George Floyd's Brother Will Testify in Congress About Police Accountability

George Floyd's brother Philonise Floyd will testify before the House Judiciary Committee on Wednesday in the first Congressional hearing on police reforms since his brother was killed. Floyd, 46, died on May 25 after a Minneapolis police officer kneeled on his neck for almost nine minutes. His death has inspired new protests on police brutality and racial inequality.

Two Congressional sources told ABC News Philonise will testify during a House hearing on policing Wednesday. It is not known if Floyd will travel to Washington, D.C. in person or if he will be allowed to attend the hearing via video conference due to the coronavirus pandemic. There are already plans for the hearing to be a combination of in-person testimony and virtual participation, an aide told ABC News. The hearing will also take place in a larger room so attendees can practice social distancing.

Philonise and his brother Terrence Floyd have kept Floyd's memory alive this week through several media appearances, speaking at a New York City memorial service and visiting the site of Floyd's death. The two have also been quick to call for peaceful protests, with Terrence telling Minneapolis protesters to not destroy property. In New York, Terrence told protesters he was "proud" for remaining peaceful.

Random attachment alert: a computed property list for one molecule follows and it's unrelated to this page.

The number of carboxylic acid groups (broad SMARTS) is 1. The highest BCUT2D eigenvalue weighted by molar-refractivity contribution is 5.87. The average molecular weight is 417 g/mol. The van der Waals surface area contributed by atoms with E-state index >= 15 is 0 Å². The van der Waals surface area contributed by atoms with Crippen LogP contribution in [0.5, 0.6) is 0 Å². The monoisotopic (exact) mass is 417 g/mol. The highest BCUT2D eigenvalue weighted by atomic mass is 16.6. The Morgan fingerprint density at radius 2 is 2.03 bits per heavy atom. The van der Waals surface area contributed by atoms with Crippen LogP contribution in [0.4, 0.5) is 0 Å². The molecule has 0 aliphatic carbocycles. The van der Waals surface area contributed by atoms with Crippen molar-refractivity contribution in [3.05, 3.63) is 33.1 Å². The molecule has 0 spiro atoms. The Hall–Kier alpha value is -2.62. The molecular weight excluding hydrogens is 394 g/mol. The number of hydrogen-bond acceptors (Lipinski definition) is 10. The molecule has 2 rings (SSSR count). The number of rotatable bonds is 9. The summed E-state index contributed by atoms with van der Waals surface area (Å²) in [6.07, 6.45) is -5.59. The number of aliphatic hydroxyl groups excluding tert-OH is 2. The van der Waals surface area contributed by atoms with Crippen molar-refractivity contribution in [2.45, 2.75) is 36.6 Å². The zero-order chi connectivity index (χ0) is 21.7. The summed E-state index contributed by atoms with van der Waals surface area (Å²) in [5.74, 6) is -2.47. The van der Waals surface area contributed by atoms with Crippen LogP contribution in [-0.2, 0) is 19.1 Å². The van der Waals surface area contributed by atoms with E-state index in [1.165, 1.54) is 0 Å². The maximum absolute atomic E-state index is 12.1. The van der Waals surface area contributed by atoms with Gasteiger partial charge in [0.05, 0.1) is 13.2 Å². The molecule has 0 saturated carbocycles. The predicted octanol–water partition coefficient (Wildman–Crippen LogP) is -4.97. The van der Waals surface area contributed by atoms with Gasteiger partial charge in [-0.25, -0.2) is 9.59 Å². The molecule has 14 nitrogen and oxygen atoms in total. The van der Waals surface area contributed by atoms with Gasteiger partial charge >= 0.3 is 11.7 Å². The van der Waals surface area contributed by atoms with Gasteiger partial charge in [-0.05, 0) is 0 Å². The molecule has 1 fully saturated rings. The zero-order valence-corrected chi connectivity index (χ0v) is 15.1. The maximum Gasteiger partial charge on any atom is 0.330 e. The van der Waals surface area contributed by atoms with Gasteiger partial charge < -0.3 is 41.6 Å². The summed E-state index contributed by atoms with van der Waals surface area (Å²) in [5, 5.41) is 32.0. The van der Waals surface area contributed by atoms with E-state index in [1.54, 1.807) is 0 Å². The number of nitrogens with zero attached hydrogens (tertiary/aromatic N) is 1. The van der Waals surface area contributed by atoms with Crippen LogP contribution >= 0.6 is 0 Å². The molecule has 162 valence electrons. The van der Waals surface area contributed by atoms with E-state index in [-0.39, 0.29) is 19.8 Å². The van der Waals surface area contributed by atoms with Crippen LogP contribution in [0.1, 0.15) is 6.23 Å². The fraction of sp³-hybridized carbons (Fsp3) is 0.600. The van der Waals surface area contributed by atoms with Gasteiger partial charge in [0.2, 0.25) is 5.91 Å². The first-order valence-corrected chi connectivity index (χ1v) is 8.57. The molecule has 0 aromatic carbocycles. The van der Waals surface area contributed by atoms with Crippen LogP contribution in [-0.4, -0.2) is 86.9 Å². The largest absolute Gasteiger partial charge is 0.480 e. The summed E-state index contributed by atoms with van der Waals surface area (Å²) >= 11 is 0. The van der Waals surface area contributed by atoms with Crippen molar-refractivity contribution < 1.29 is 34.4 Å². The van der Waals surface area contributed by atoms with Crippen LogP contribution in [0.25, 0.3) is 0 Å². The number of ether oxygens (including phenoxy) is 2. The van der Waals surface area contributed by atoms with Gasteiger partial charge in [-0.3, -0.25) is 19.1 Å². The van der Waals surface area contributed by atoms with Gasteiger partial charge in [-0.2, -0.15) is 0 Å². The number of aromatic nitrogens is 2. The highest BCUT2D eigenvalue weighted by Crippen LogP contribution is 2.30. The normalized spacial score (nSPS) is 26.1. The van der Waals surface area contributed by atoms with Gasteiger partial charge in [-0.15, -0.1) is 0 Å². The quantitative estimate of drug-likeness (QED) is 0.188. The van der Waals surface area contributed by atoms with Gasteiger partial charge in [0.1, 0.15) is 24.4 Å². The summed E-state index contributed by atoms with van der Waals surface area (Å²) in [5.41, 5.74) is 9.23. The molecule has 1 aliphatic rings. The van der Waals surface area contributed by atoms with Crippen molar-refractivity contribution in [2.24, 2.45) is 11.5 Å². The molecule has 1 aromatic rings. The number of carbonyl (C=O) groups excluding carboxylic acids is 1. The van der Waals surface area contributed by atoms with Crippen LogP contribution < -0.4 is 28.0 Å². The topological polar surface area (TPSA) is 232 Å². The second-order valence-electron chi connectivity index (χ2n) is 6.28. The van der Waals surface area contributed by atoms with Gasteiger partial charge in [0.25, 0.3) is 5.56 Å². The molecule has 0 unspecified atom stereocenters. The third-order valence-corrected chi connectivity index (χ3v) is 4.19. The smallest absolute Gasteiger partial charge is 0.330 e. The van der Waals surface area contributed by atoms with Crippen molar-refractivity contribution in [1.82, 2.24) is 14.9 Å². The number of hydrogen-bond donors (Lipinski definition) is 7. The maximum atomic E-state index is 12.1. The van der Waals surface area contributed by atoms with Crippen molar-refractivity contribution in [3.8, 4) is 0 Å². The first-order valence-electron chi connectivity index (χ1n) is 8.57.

Philonise spoke with both President Donald Trump and former Vice President Joe Biden and told CNN the conversations were very different. He "loved" the conversation with Biden, the presumptive 2020 Democratic presidential nominee, and spoke with him for 10 to 15 minutes. "I was trying to talk his ear off because he was talking to me constantly. Great conversation," Philonise said. "But Trump, it lasted probably two minutes."

In an interview with MSNBC, Philonise said his conversation with Trump was "so fast" and he did not get the opportunity to speak. When he did get to speak, Philonise said he told Trump he wanted justice for his brother. "I just told him, I want justice," Philonise said. "I said that I couldn't believe that they committed a modern-day lynching in broad daylight."

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Floyd's brothers also launched a record GoFundMe page. The Official George Floyd Memorial Fund has raised more than $13.5 million since they started it on May 27. Over 489,000 people have donated to the fund, which will also support Floyd's children and travel for the family's efforts to see justice done.

House and Senate Democrats plan to introduce a bill including police reforms Monday, before the hearing on Wednesday. The House hopes to pass the bill by the end of the month. The hearing will "examine the crisis of racial profiling, police brutality and lost trust between police departments and the communities they serve," Senate Judiciary Chairman Jerry Nadler said Saturday.